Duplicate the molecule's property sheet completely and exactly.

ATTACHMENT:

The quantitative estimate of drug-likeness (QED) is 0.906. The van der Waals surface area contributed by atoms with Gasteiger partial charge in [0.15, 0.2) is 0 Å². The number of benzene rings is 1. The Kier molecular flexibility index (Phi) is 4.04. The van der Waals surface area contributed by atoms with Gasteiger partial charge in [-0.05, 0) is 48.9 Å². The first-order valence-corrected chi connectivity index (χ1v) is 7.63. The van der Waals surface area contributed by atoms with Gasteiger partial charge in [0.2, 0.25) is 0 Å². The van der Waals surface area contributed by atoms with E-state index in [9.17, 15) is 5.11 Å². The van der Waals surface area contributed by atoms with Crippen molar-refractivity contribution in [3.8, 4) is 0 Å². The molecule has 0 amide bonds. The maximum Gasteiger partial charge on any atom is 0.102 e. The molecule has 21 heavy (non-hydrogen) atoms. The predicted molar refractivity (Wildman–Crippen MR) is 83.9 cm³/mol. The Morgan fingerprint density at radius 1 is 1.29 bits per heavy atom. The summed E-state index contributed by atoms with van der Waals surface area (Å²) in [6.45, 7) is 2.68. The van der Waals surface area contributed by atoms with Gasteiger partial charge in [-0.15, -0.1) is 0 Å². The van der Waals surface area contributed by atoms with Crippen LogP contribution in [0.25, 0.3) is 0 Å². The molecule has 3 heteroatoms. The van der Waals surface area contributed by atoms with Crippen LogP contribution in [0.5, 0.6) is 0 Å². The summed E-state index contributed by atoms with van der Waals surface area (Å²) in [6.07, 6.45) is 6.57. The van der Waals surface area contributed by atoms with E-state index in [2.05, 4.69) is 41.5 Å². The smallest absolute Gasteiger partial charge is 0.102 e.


The quantitative estimate of drug-likeness (QED) is 0.906. The van der Waals surface area contributed by atoms with Gasteiger partial charge in [0.15, 0.2) is 0 Å². The number of benzene rings is 1. The Kier molecular flexibility index (Phi) is 4.04. The van der Waals surface area contributed by atoms with Gasteiger partial charge in [-0.05, 0) is 48.9 Å². The first-order valence-corrected chi connectivity index (χ1v) is 7.63. The van der Waals surface area contributed by atoms with Gasteiger partial charge in [0.2, 0.25) is 0 Å². The van der Waals surface area contributed by atoms with E-state index in [9.17, 15) is 5.11 Å². The van der Waals surface area contributed by atoms with Crippen molar-refractivity contribution in [3.8, 4) is 0 Å². The molecule has 0 amide bonds. The maximum Gasteiger partial charge on any atom is 0.102 e. The molecule has 21 heavy (non-hydrogen) atoms. The predicted molar refractivity (Wildman–Crippen MR) is 83.9 cm³/mol. The Morgan fingerprint density at radius 1 is 1.29 bits per heavy atom. The summed E-state index contributed by atoms with van der Waals surface area (Å²) in [6.45, 7) is 2.68. The van der Waals surface area contributed by atoms with Gasteiger partial charge in [-0.15, -0.1) is 0 Å². The van der Waals surface area contributed by atoms with Crippen LogP contribution in [0.25, 0.3) is 0 Å². The molecule has 3 heteroatoms. The van der Waals surface area contributed by atoms with Crippen LogP contribution in [0.5, 0.6) is 0 Å². The summed E-state index contributed by atoms with van der Waals surface area (Å²) in [6.07, 6.45) is 6.57. The van der Waals surface area contributed by atoms with E-state index in [2.05, 4.69) is 41.5 Å². The smallest absolute Gasteiger partial charge is 0.102 e.